International and Litigation Alert
On October 6, 2015, the Court of Justice of the European Union (CJEU) struck down the "Safe Harbor" international agreement that, since 2000, enabled companies to move individuals' personal data between the European Union and the United States. Case No. C-362/14, Schrems v. Data Protection Comm'r, (CJEU Oct. 6, 2015). EU law generally prohibits the transfer of personal data from EU member states to any country lacking similar data privacy and protection regimes. In the EU, personal data is broadly defined to include any information relating to an identified or identifiable person, which means that a substantial amount of corporate data may be considered personal data.
The ruling came down in the context of a dispute between an individual, Maximillian Schrems, and the Data Protection Commissioner in Ireland concerning the Commission's refusal to investigate a complaint made by Mr. Schrems, regarding personal data transfers by Facebook Ireland Ltd. to servers located in the United States. Citing Directive 95/46/EC of the European Parliament (the EU Directive on Data Protection), the Court recognized that cross-border flows of personal data are necessary for international trade, which is why it does not stand in the way of transfers to countries, "which ensure an adequate level of protection ... in light of all the circumstances surrounding the transfer operation." However, the transfer of personal data to a country that does not ensure an adequate level of protection "must be prohibited."
The CJEU found that United States intelligence surveillance programs involving the collection and processing of personal data (e.g., the PRISM program) make adherence to the safe harbor principles virtually impossible. According to the CJEU, these programs do not fall under the "national security" exception to the transfer restrictions because the wide data net cast goes beyond what is strictly necessary and proportionate to the protection of national security. Moreover, European citizens who believe their personal data have been compromised have no legal recourse in the United States judicial system. Due to these concerns, the CJEU found the data transfer agreement between the United States and the EU "invalid."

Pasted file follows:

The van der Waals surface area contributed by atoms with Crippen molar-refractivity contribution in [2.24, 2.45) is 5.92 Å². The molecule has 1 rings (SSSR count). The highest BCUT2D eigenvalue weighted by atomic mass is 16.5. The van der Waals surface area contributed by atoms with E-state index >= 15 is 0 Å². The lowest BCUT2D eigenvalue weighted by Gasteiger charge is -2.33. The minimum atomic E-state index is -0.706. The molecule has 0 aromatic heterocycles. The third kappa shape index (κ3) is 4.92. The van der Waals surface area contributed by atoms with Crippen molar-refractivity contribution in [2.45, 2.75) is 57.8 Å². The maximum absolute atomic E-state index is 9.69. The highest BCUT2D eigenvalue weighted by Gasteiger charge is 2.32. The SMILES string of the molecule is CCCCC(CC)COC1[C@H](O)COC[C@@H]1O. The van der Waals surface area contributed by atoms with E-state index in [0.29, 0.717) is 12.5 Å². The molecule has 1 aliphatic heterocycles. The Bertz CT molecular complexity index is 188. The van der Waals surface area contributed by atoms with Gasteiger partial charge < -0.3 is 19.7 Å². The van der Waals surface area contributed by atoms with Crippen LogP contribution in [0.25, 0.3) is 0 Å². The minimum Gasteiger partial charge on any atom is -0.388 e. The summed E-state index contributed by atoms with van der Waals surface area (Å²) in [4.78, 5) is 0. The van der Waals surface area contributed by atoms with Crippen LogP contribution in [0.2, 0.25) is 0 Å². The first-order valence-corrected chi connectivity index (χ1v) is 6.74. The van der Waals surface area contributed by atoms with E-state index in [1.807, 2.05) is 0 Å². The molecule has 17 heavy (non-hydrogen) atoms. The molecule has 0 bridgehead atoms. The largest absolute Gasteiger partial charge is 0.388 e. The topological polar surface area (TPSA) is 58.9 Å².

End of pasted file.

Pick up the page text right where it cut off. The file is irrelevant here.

This decision -- which cannot be appealed in the European court system -- impacts all companies with offices, employees or business relationships in Europe. Personal data should no longer be transferred from the EU to the United States solely on the basis of self-certification under the safe harbor provision of the data transfer pact. Most large multinational companies have side agreements with the EU that will allow them to continue moving data across borders despite this ruling, but companies that do not will need to reevaluate their current data use practices.
In the meantime, pressure increases on United States and EU diplomats to reach an agreement on an updated safe harbor pact for data transfer. The parties have been negotiating for two years, but there is no word on when they hope to finalize a deal. The United States and EU have agreed in principle to a separate pact called the "Umbrella Agreement" that covers cooperation and sharing of data between law enforcement agencies. But European negotiators have indicated that they would sign the deal only if European citizens are given the right to bring data misuse cases in the United States.
On October 6, United States Secretary of Commerce Penny Pritzker expressed her concern:
We are deeply disappointed in today's decision from the European Court of Justice, which creates significant uncertainty for both U.S. and EU companies and consumers, and puts at risk the thriving transatlantic digital economy.
We are prepared to work with the European Commission to address uncertainty created by the court decision.
In addition, there may be collateral consequences of this decision. For example, the decision may restrict a common practice for compliance with other EU rules. A common element of sanctions compliance is centralized name-screening outside of the EU to avoid dealing with blocked or frozen parties. As a practical matter, companies that do business in the EU member states are required to check potential business partners against lists of frozen or sanctioned parties, but this decision has reduced the efficiency of this compliance tool. It has also reduced the value of this tool in complying with United States sanctions and export control rules related to reexports from the territory of the EU.
For now, companies operating on both sides of the Atlantic should review options for business and compliance objectives that remain intact after this CJEU decision. Such options may include (a) the use of "appropriate contractual clauses" ensuring adequate data protection along with necessary approvals from the EU and member states, and (b) the use of data owners' consent for the transfer of their personal data.
For more information, please contact John C. Eustice, Larry E. Christensen or any lawyer in the International or Litigation practices:
John C. Eustice, email@example.com, 202-626-1492
Larry E. Christensen, firstname.lastname@example.org, 202-626-1469